What is Yoga?
Yoga is like a tool box equipped with a variety of different tools that can condition, heal and support the body and mind, allowing its practitioners to live a healthy, balanced and peaceful life
Studies show hatha yoga to be a safe and effective practice. They also reveal the many benefits that are to be gained with regular practice. These include improvements in blood circulation; a reduction in the rate of hardening of the arteries; reduced stress; lowering the risk of heart disease; help with recovery from symptoms of depression; the reduction of back pain; enhancing the functioning of the immune system; an increased feeling of well-being and mental clarity; improvements in muscle tone and strength; increases in bone density (which helps to combat osteoporosis) and improved digestion
Yoga is non competitive so you don’t have to keep up with everyone else : you can just relax and enjoy the practice at your own pace. It is ideal for keeping the ageing process at bay and is suitable for people of any age, some people start yoga in their 60’s or 70’s, and any condition: if you can breathe, then you can do yoga
To do yoga postures you do not have to be already flexible. Posture work helps to develop flexibility. The series of yoga poses(asanas) work to stretch your muscles in a safe and effective way. This releases the lactic acid that builds up with muscle use, that causes stiffness, tension, pain, and tiredness. Posture work increases flexibility and increases lubrication in the joints. It also works on lengthening ligaments, stimulating tendons, and balancing the fascia sheath that surrounds your muscles. This results in a physical sense of ease and fluidity throughout your whole body. It also means we are not distracted by physical aches and pains or imbalances. These benefits can be felt fairly quickly after a few weeks of practice
Yoga practice increases flexibility while improving strength and muscle tone and these two procedures balance one another. Building muscle tone helps develop postural stability and physical balance and also protects the joints from wear and tear. Posture work builds core strength which helps to improve the functioning of your deep supporting muscles which, in turn, will improve your posture when standing or sitting. In the Western world we tend to be sedentary for most of the day and this is not good for us as the body is built for movement. Most of us need to increase our activity levels to keep our muscular system functioning optimally. By maintaining muscle tension we can reduce uneven wear and tear on the joints and so reduce the potential for inflammation and pain.
Yoga breathing techniques act as a bridge that links body and mind. They work on the respiratory system and improve lung capacity and efficiency by helping to deepen and lengthen the breath. Physically, this acts to improve sports performance, endurance and focus, but it is also effective mentally in that it stimulates the relaxation response by switching off the fight-or-flight adrenaline boost of the stress response. People new to yoga often feel less stressed and more relaxed after their first class: a side effect of yoga practice is that mood is improved and students often find themselves smiling for no apparent reason, feeling happier and more content with life. With the use of specific breathing and meditation techniques the mind will become quiet and the often persistent mental chattering that is a symptom of anxiety and stress can be reduced or eliminated. This empowers the individual and builds confidence to be able to manage life’s ups and downs.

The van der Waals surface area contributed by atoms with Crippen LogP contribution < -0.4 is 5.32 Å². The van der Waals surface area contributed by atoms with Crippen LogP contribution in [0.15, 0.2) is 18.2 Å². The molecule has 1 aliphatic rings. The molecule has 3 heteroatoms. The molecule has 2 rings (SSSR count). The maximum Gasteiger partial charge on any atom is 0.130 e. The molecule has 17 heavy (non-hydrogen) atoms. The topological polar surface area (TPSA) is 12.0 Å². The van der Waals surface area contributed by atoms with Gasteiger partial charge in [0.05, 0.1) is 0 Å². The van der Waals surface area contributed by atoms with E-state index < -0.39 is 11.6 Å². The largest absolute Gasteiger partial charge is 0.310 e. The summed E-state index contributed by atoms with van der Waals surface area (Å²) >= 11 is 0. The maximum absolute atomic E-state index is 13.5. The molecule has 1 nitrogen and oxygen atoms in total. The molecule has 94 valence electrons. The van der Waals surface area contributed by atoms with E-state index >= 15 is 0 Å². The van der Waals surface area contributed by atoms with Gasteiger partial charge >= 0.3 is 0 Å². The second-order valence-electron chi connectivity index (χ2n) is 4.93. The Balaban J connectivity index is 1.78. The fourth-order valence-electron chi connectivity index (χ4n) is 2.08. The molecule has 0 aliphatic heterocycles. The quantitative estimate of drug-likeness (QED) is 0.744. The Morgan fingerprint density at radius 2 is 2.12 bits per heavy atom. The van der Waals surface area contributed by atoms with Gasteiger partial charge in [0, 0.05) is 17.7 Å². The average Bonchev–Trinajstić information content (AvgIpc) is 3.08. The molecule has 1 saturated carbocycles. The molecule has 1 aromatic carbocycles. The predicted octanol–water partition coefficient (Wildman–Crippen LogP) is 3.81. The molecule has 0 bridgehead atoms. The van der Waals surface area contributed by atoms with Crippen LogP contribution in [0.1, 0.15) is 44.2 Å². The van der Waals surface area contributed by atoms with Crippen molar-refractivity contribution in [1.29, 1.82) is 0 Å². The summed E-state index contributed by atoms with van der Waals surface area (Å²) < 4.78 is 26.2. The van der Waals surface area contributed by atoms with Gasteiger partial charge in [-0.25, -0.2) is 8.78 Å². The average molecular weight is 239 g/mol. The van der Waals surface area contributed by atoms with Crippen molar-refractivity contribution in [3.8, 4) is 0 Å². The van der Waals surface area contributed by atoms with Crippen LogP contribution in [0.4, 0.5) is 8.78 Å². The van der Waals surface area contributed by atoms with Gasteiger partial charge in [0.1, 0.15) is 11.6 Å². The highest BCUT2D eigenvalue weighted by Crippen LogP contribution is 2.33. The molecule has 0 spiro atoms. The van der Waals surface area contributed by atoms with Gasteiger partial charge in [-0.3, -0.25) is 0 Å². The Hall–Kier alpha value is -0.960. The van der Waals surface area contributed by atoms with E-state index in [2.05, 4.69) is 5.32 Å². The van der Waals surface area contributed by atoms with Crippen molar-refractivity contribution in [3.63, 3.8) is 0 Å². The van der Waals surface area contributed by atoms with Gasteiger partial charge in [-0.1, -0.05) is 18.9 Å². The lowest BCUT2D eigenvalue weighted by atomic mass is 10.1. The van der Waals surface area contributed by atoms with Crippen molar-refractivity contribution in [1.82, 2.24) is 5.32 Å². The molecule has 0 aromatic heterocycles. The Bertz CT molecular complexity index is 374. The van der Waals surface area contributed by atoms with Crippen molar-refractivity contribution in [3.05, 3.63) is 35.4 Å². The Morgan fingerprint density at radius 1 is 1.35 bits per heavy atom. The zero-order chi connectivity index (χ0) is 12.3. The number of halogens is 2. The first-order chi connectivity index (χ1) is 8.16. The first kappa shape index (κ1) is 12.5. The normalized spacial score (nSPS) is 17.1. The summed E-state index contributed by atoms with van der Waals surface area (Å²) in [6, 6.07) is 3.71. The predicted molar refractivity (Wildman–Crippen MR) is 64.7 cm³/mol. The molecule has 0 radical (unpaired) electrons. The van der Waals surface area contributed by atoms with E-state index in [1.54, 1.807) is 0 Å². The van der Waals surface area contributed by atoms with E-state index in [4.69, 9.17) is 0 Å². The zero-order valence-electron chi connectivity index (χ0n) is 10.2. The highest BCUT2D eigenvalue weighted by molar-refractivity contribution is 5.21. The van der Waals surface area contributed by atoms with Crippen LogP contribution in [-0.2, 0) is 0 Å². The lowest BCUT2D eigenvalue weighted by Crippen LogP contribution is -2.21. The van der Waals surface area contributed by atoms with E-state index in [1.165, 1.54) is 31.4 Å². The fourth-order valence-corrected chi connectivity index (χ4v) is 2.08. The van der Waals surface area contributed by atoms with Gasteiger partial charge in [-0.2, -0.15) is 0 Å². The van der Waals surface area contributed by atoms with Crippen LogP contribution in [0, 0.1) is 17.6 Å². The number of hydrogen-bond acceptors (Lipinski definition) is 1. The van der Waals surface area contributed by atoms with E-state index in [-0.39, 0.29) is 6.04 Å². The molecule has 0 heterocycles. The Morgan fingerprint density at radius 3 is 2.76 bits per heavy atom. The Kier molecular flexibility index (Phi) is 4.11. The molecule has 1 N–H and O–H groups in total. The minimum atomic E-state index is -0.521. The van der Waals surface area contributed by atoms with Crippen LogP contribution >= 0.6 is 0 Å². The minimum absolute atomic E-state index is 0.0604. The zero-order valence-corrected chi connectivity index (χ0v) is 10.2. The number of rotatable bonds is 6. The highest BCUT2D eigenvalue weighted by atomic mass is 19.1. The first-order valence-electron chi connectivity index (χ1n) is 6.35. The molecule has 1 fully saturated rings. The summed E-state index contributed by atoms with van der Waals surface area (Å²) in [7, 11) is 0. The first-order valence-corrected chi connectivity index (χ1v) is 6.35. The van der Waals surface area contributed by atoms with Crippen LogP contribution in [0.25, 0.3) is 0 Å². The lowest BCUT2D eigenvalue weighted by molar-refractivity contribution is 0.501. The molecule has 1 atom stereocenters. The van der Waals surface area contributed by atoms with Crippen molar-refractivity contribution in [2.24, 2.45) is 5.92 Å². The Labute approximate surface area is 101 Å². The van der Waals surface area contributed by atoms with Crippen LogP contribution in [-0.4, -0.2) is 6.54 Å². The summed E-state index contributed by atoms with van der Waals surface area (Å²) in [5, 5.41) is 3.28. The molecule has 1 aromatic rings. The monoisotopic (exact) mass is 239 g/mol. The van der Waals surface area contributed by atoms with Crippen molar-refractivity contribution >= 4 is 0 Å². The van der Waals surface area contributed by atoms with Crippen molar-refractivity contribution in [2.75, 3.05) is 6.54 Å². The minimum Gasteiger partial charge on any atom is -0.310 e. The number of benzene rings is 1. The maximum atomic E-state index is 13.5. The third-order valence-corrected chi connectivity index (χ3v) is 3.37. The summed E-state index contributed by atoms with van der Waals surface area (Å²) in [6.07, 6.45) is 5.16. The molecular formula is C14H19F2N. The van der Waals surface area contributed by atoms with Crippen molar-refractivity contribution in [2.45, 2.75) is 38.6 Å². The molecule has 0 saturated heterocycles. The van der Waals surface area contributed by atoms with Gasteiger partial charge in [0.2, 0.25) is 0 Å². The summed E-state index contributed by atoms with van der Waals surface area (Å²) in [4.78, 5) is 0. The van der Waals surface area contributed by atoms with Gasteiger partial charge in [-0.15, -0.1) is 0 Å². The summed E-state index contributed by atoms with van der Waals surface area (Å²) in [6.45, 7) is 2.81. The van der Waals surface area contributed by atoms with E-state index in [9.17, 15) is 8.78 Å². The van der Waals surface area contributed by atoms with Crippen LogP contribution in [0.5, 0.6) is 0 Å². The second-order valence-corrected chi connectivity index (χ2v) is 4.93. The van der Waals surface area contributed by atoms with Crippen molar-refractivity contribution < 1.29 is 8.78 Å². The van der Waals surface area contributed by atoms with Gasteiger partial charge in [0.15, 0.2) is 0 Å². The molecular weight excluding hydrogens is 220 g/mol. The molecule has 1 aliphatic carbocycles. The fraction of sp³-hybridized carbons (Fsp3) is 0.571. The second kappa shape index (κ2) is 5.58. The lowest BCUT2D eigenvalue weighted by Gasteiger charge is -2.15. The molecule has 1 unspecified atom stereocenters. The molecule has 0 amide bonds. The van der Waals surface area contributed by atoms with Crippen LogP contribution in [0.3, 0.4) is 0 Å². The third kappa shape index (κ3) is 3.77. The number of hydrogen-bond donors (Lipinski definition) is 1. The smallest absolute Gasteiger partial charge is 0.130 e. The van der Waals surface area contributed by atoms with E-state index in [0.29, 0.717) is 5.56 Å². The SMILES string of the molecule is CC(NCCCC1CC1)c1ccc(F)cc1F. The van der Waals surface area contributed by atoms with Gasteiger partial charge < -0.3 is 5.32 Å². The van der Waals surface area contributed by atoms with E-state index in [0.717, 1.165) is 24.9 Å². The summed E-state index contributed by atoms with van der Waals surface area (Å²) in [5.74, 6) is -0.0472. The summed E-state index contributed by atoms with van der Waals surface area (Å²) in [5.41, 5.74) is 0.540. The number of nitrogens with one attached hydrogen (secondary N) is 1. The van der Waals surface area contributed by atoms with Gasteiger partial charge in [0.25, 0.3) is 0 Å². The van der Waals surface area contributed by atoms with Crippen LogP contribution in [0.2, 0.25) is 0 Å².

The ability to concentrate is enhanced with the regular practice. Yoga can also be used as a useful therapy to help with conditions such as mild depression, increasing feelings of self esteem and happiness. Yoga is even being studied as an adjunct therapy to relieve symptoms of obsessive-compulsive disorder.
Other benefits of Yoga breathing techniques include the management of asthma; the lowering of blood pressure and heart rate; and, along with lifestyle changes such as diet, can help to reduce our reliance on medical intervention.
I am a fully qualified and experienced Hatha Yoga Teacher trained with the British Wheel of Yoga and am currently studying yoga therapy with the Anubhava organisation under Yogacharya Dr. M.V. Bhole of Puna in India.
I teach general public classes and private classes (one2one and small groups) in North Durham and hold regular workshops. I also conduct yoga therapy sessions for individuals (for those who are recovering from an illness or surgery or who are struggling with an illness) on request.
General Public Classes : For a 10 week course it costs £50.00 and for one session it costs £7.00
Private Classes : £30.00
If you are experiencing financial problems [in these times of austerity] do ask about a reduction…Your first session is free – and if you introduce a friend who pays for ten weeks you will both get a free session
A Yoga class is held each Monday from 11 am to 12.30 pm in Ebchester Community Centre